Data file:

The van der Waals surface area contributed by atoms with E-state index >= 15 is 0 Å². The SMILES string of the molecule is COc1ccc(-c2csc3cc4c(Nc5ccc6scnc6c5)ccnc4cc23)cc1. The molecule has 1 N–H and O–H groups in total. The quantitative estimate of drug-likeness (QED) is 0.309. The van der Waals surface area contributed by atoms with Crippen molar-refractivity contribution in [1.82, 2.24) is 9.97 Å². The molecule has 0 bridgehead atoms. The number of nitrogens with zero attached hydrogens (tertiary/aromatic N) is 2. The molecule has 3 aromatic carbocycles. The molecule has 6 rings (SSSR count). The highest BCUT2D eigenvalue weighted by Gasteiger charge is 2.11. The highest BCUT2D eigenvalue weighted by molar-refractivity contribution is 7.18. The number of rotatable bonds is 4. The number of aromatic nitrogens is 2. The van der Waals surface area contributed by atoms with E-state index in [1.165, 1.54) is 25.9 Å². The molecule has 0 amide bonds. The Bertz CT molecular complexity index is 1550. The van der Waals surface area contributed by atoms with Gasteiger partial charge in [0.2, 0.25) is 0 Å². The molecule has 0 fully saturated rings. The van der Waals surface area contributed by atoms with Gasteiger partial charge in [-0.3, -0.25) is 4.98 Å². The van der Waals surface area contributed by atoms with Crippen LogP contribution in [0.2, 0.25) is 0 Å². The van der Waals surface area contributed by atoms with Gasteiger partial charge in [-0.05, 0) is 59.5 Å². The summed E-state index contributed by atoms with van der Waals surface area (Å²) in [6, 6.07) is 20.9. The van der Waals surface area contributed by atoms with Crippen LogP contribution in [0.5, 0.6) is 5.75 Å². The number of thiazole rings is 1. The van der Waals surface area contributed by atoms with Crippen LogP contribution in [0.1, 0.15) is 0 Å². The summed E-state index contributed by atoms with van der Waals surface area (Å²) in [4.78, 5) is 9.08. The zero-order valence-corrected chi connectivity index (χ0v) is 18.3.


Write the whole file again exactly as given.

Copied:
The van der Waals surface area contributed by atoms with E-state index >= 15 is 0 Å². The SMILES string of the molecule is COc1ccc(-c2csc3cc4c(Nc5ccc6scnc6c5)ccnc4cc23)cc1. The molecule has 1 N–H and O–H groups in total. The quantitative estimate of drug-likeness (QED) is 0.309. The van der Waals surface area contributed by atoms with Crippen molar-refractivity contribution in [1.82, 2.24) is 9.97 Å². The molecule has 0 bridgehead atoms. The number of nitrogens with zero attached hydrogens (tertiary/aromatic N) is 2. The molecule has 3 aromatic carbocycles. The molecule has 6 rings (SSSR count). The highest BCUT2D eigenvalue weighted by Gasteiger charge is 2.11. The highest BCUT2D eigenvalue weighted by molar-refractivity contribution is 7.18. The number of rotatable bonds is 4. The number of aromatic nitrogens is 2. The van der Waals surface area contributed by atoms with E-state index in [1.165, 1.54) is 25.9 Å². The molecule has 0 amide bonds. The Bertz CT molecular complexity index is 1550. The van der Waals surface area contributed by atoms with Gasteiger partial charge in [0.2, 0.25) is 0 Å². The molecule has 0 fully saturated rings. The van der Waals surface area contributed by atoms with Gasteiger partial charge in [-0.3, -0.25) is 4.98 Å². The van der Waals surface area contributed by atoms with Crippen LogP contribution in [0.2, 0.25) is 0 Å². The van der Waals surface area contributed by atoms with Gasteiger partial charge in [-0.05, 0) is 59.5 Å². The summed E-state index contributed by atoms with van der Waals surface area (Å²) in [6, 6.07) is 20.9. The van der Waals surface area contributed by atoms with Crippen LogP contribution in [0.5, 0.6) is 5.75 Å². The number of thiazole rings is 1. The van der Waals surface area contributed by atoms with Crippen LogP contribution in [0.1, 0.15) is 0 Å². The summed E-state index contributed by atoms with van der Waals surface area (Å²) in [4.78, 5) is 9.08. The zero-order valence-corrected chi connectivity index (χ0v) is 18.3.